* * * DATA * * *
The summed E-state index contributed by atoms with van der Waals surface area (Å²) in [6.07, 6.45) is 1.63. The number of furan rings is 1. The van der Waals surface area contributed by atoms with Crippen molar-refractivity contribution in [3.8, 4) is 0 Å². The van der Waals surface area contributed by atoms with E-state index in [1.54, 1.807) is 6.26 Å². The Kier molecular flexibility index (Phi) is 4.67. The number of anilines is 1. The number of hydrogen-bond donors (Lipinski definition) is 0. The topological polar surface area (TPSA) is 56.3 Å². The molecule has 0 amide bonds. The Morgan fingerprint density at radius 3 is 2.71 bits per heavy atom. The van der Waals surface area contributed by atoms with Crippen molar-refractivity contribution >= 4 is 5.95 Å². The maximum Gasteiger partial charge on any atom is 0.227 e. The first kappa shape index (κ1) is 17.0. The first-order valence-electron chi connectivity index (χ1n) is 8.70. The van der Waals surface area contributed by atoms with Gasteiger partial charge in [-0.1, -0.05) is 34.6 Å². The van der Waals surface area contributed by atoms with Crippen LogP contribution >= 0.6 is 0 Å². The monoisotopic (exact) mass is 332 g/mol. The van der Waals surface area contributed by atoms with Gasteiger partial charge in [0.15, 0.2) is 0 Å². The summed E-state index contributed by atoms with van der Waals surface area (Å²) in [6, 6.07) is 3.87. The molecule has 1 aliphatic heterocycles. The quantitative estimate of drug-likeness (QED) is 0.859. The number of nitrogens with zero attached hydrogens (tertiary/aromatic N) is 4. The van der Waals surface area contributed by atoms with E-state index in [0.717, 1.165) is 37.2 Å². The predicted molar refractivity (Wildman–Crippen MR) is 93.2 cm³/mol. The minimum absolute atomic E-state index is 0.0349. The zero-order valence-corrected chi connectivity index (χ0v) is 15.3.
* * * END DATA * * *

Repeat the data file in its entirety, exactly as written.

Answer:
The summed E-state index contributed by atoms with van der Waals surface area (Å²) in [6.07, 6.45) is 1.63. The number of furan rings is 1. The van der Waals surface area contributed by atoms with Crippen molar-refractivity contribution in [3.8, 4) is 0 Å². The van der Waals surface area contributed by atoms with E-state index in [1.54, 1.807) is 6.26 Å². The Kier molecular flexibility index (Phi) is 4.67. The number of anilines is 1. The number of hydrogen-bond donors (Lipinski definition) is 0. The topological polar surface area (TPSA) is 56.3 Å². The molecule has 0 amide bonds. The Morgan fingerprint density at radius 3 is 2.71 bits per heavy atom. The van der Waals surface area contributed by atoms with Crippen molar-refractivity contribution >= 4 is 5.95 Å². The maximum Gasteiger partial charge on any atom is 0.227 e. The first kappa shape index (κ1) is 17.0. The first-order valence-electron chi connectivity index (χ1n) is 8.70. The van der Waals surface area contributed by atoms with Gasteiger partial charge in [-0.1, -0.05) is 34.6 Å². The van der Waals surface area contributed by atoms with Crippen LogP contribution >= 0.6 is 0 Å². The monoisotopic (exact) mass is 332 g/mol. The van der Waals surface area contributed by atoms with Gasteiger partial charge in [0.15, 0.2) is 0 Å². The summed E-state index contributed by atoms with van der Waals surface area (Å²) in [6, 6.07) is 3.87. The molecule has 1 aliphatic heterocycles. The quantitative estimate of drug-likeness (QED) is 0.859. The number of nitrogens with zero attached hydrogens (tertiary/aromatic N) is 4. The van der Waals surface area contributed by atoms with E-state index in [0.717, 1.165) is 37.2 Å². The predicted molar refractivity (Wildman–Crippen MR) is 93.2 cm³/mol. The minimum absolute atomic E-state index is 0.0349. The zero-order valence-corrected chi connectivity index (χ0v) is 15.3.